THE MUMBAI TRAGEDY
The Fourth of July is a time when this nation takes a look at its history. We thought this is an excellent time to look at the experience of early Indian American immigrants in the U.S. who faced hostility, racism and legal barriers. They couldn’t buy land, they couldn’t get U.S. citizenship. However, they never gave up, but instead, steadfastly stood their ground. In the end, they triumphed, and one by one, all of the legal hurdles against naturalization were overcome.
Indian Americans today often tend to wallow in a self-congratulatory hubris. Inder Singh’s poignant, informative essay is a salutary reminder that the going was not always so easy, and it is incumbent on today’s community to remember the tribulations of the past and express solidarity with many less privileged who faced similar hardships today.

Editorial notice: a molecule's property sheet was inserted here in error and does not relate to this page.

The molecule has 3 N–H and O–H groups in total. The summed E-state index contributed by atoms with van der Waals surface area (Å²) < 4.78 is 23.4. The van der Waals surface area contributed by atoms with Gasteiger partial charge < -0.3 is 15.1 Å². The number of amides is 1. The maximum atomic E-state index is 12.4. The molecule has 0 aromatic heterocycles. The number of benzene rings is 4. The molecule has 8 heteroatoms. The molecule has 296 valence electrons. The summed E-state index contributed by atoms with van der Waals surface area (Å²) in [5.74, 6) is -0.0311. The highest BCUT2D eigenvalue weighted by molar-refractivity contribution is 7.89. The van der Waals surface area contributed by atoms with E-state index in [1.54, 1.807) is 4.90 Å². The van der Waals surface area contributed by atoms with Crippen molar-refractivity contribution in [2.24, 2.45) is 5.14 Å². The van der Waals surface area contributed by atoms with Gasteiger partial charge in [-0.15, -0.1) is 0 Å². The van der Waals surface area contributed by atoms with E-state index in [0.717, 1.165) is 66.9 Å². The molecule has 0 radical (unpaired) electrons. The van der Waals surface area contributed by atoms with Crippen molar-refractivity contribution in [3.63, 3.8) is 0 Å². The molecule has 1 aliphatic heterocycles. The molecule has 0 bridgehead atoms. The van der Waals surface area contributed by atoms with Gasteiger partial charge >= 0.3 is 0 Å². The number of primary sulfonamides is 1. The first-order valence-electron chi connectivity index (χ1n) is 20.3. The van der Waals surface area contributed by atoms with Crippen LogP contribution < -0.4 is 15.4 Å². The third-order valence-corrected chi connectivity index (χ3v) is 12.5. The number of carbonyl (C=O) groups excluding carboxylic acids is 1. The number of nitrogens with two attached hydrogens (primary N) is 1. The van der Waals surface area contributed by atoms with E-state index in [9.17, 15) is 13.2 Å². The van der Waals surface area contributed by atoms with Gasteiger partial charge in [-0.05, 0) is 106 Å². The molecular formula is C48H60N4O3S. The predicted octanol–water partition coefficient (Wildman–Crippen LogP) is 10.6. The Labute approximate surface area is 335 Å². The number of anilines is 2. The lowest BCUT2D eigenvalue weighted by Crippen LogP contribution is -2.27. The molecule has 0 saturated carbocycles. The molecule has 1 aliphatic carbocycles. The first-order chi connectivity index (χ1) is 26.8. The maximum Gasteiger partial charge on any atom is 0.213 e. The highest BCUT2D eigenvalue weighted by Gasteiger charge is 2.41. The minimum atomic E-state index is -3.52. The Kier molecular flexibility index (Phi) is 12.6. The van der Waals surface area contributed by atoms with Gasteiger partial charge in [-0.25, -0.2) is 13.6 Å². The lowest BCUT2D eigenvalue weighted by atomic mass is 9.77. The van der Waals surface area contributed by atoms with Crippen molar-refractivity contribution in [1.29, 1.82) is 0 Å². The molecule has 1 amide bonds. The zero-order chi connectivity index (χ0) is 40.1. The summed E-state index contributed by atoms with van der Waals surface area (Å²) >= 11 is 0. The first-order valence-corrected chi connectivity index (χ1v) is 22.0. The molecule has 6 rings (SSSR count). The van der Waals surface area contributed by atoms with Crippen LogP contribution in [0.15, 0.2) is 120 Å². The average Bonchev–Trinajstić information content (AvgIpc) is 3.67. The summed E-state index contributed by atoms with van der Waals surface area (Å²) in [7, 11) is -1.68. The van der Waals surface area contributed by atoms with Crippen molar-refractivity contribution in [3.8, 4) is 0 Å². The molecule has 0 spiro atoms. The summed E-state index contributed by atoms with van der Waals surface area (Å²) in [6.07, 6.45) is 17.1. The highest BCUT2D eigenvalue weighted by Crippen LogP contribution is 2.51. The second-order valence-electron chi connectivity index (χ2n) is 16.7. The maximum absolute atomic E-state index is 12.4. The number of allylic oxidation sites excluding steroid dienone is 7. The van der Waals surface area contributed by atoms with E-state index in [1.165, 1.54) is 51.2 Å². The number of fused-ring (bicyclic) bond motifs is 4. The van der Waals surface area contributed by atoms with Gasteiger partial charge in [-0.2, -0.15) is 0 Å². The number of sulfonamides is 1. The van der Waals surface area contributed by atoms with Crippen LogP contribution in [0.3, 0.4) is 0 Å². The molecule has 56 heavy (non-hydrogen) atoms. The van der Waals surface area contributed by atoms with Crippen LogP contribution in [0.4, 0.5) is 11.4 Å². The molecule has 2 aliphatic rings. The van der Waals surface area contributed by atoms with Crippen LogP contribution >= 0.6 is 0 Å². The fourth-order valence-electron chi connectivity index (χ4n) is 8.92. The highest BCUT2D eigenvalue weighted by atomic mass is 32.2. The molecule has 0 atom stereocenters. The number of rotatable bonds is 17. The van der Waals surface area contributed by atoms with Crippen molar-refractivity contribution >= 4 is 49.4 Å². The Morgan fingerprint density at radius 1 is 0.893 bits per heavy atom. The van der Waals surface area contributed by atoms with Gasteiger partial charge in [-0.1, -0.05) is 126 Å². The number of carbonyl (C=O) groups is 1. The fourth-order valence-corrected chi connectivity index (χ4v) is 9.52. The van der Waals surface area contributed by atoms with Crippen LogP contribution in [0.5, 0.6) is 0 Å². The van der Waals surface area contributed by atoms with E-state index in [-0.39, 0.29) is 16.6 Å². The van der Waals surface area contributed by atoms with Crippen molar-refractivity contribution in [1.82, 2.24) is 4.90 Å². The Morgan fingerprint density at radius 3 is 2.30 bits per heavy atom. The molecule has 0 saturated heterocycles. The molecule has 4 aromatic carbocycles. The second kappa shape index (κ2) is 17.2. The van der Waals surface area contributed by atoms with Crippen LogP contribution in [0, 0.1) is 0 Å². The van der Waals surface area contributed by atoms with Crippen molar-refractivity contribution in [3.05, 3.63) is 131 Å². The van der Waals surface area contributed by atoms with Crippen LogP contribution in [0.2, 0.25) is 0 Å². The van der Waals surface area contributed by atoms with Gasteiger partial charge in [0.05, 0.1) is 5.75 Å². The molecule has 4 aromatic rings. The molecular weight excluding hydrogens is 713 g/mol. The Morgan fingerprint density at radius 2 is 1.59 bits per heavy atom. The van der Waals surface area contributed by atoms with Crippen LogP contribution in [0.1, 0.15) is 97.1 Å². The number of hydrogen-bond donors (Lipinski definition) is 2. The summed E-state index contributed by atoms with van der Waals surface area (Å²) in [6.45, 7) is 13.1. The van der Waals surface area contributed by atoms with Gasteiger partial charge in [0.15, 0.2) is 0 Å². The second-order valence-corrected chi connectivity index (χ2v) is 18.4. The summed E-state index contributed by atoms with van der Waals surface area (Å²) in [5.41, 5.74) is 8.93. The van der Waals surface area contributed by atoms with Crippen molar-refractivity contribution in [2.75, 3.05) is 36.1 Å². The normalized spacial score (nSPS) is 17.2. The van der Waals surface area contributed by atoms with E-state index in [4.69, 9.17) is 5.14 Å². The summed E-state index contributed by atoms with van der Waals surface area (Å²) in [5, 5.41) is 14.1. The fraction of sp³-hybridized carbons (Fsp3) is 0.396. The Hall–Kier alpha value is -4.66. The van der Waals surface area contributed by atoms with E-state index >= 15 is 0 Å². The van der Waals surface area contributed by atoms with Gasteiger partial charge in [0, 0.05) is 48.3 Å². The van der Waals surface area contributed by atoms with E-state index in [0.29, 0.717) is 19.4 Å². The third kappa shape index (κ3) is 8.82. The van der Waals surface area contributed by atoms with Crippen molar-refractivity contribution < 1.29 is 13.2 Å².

What is less well known is the fact that Indians, predominantly Sikhs, signed up for the British Indian Army in droves and fought with great valor all over the world. July 1 was the 90th anniversary of the Battle of the Somme. We commemorate the occasion with an account of the Sikh soldiers in World War I.
The connectivity of the globalized world has become a cliché; but just how much of this is relevant to vast expanse of the world where the relatively underprivileged live? Well, for a change, a bunch of innovative researchers at the University of California at Berkeley and Intel Corporation are helping thousands of villagers of Tamil Nadu get access to top quality eye care.
What the high tech researchers have done is to provide a low-cost Wi Fi connectivity to several vision centers in rural Tamil Nadu that is associated with Aravind Hospitals. As a consequence, villagers are spared the hassle of traveling several miles and can consult with a specialist doctor from their own village vision center. We carry a detailed story this month.